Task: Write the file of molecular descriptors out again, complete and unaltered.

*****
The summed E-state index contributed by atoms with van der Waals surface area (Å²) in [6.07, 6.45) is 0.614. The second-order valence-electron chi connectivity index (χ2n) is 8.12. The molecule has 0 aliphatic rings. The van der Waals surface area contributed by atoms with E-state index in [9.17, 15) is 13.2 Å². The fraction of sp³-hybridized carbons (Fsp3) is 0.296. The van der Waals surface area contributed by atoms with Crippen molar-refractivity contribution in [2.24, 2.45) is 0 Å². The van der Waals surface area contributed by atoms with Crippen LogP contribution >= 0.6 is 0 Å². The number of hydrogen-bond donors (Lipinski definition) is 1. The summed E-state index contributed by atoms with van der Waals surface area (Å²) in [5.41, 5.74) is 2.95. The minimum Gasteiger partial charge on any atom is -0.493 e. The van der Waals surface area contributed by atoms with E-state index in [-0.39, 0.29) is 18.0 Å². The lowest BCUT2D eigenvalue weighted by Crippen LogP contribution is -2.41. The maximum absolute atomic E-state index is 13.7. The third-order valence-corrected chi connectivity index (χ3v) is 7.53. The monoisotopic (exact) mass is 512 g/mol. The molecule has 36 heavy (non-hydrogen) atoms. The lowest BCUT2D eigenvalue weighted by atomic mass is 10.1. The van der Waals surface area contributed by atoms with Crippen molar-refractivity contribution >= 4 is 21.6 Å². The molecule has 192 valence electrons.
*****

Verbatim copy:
The summed E-state index contributed by atoms with van der Waals surface area (Å²) in [6.07, 6.45) is 0.614. The second-order valence-electron chi connectivity index (χ2n) is 8.12. The molecule has 0 aliphatic rings. The van der Waals surface area contributed by atoms with E-state index in [9.17, 15) is 13.2 Å². The fraction of sp³-hybridized carbons (Fsp3) is 0.296. The van der Waals surface area contributed by atoms with Crippen molar-refractivity contribution in [2.24, 2.45) is 0 Å². The van der Waals surface area contributed by atoms with Crippen LogP contribution >= 0.6 is 0 Å². The number of hydrogen-bond donors (Lipinski definition) is 1. The summed E-state index contributed by atoms with van der Waals surface area (Å²) in [5.41, 5.74) is 2.95. The minimum Gasteiger partial charge on any atom is -0.493 e. The van der Waals surface area contributed by atoms with E-state index in [-0.39, 0.29) is 18.0 Å². The lowest BCUT2D eigenvalue weighted by Crippen LogP contribution is -2.41. The maximum absolute atomic E-state index is 13.7. The third-order valence-corrected chi connectivity index (χ3v) is 7.53. The monoisotopic (exact) mass is 512 g/mol. The molecule has 36 heavy (non-hydrogen) atoms. The lowest BCUT2D eigenvalue weighted by atomic mass is 10.1. The van der Waals surface area contributed by atoms with Crippen molar-refractivity contribution >= 4 is 21.6 Å². The molecule has 192 valence electrons.